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We live in a time of information abundance, which far too many of us see as information overload. With the sum total of human knowledge, past and present, at our fingertips, we’re faced with a crisis of attention: which ideas should we engage with, and why? Big Think is an evolving roadmap to the best thinking on the planet — the ideas that can help you think flexibly and act decisively in a multivariate world.

A word about Big Ideas and Themes — The architecture of Big Think

Big ideas are lenses for envisioning the future. Every article and video on bigthink.com and on our learning platforms is based on an emerging “big idea” that is significant, widely relevant, and actionable. We’re sifting the noise for the questions and insights that have the power to change all of our lives, for decades to come. For example, reverse-engineering is a big idea in that the concept is increasingly useful across multiple disciplines, from education to nanotechnology.

Themes are the seven broad umbrellas under which we organize the hundreds of big ideas that populate Big Think. They include New World Order, Earth and Beyond, 21st Century Living, Going Mental, Extreme Biology, Power and Influence, and Inventing the Future.

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Why You Must Pay Attention to Bad Vibes

August 4, 2014, 2:00 PM
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“Life is what happens to you while you're busy making other plans,” said John Lennon. The most important details in life can pass us by if we’re not careful. Noticing is a power that many of us fail to use. We’re too busy or obsessed with refreshing our inboxes. A little inner stillness and appreciation of how much noticing can shift a situation—or entire industry—are all we need. You don’t have to be Sherlock Holmes to be a master of noticing.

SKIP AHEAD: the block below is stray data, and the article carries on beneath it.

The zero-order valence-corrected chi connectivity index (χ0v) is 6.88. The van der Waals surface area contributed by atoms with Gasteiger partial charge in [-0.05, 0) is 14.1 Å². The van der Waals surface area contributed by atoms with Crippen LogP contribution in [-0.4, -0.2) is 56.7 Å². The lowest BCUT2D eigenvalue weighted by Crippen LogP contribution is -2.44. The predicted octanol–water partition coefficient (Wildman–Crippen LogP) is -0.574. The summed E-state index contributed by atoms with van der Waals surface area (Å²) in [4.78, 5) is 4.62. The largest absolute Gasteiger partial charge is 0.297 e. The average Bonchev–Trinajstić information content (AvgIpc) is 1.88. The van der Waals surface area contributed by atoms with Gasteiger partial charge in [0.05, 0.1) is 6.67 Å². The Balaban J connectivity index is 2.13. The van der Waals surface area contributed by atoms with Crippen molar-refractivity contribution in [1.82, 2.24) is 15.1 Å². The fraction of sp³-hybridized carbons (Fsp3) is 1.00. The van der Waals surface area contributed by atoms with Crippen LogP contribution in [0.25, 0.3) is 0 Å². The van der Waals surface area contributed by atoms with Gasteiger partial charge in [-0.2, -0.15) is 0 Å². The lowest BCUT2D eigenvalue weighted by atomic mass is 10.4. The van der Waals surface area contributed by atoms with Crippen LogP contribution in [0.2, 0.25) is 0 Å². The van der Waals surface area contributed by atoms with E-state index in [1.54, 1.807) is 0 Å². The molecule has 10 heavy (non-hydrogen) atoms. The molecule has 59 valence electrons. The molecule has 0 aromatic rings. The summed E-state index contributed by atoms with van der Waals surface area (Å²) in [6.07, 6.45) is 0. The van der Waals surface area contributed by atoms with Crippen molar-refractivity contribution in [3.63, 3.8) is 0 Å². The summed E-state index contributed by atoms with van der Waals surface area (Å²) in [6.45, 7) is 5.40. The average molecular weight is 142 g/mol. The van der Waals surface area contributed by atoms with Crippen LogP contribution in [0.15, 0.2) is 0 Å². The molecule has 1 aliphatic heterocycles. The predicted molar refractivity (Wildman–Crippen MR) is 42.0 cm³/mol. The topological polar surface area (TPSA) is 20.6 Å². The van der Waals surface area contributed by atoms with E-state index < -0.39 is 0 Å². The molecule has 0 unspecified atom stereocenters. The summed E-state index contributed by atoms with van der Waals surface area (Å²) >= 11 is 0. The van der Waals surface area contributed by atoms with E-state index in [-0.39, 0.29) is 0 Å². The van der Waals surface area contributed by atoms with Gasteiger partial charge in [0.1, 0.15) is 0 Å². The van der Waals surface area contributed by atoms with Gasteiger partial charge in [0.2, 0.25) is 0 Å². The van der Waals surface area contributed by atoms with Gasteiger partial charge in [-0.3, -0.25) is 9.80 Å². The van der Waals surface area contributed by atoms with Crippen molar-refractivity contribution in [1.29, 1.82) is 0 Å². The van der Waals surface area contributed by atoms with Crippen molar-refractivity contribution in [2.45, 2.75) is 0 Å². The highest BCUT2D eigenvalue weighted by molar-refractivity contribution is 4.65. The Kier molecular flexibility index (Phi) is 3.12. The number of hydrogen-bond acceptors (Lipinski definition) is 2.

Max Bazerman, a professor at Harvard Business School and the author of The Power of Noticing: What the Best Leaders See, shares a gripping story of a time when he overlooked a critical moment. The experience still haunts him, he says. Bazerman was a witness in an important State Department trial taking on the tobacco industry. As he explains in the interview clip below, a high-ranking official in the Justice Department attempted a startling tactic to convince Bazerman to change his testimony. The fact that Bazerman initially chose to dismiss the uncomfortable experience became an obsession for him when, later, there was a major turning point in the case after another witness, who had the same experience, came forward to the media, exposing this Justice official.

As Bazerman explains:

The reason I tell you this story is because I think a lot of our failure to notice happens when we’re busy.  It happens when we don’t know exactly what’s happening.  But I think it’s our job as executives, as leaders, as professionals to act when we’re pretty sure that there’s something wrong.  It’s our job to notice and to not simply be passive when we can’t quite figure out the evidence.  It’s our job to take steps to figure out what’s going on and to act on critical information.

For more on Bazerman’s discussion on the power of noticing, watch this clip from Big Think’s interview:

 

Why You Must Pay Attention ...

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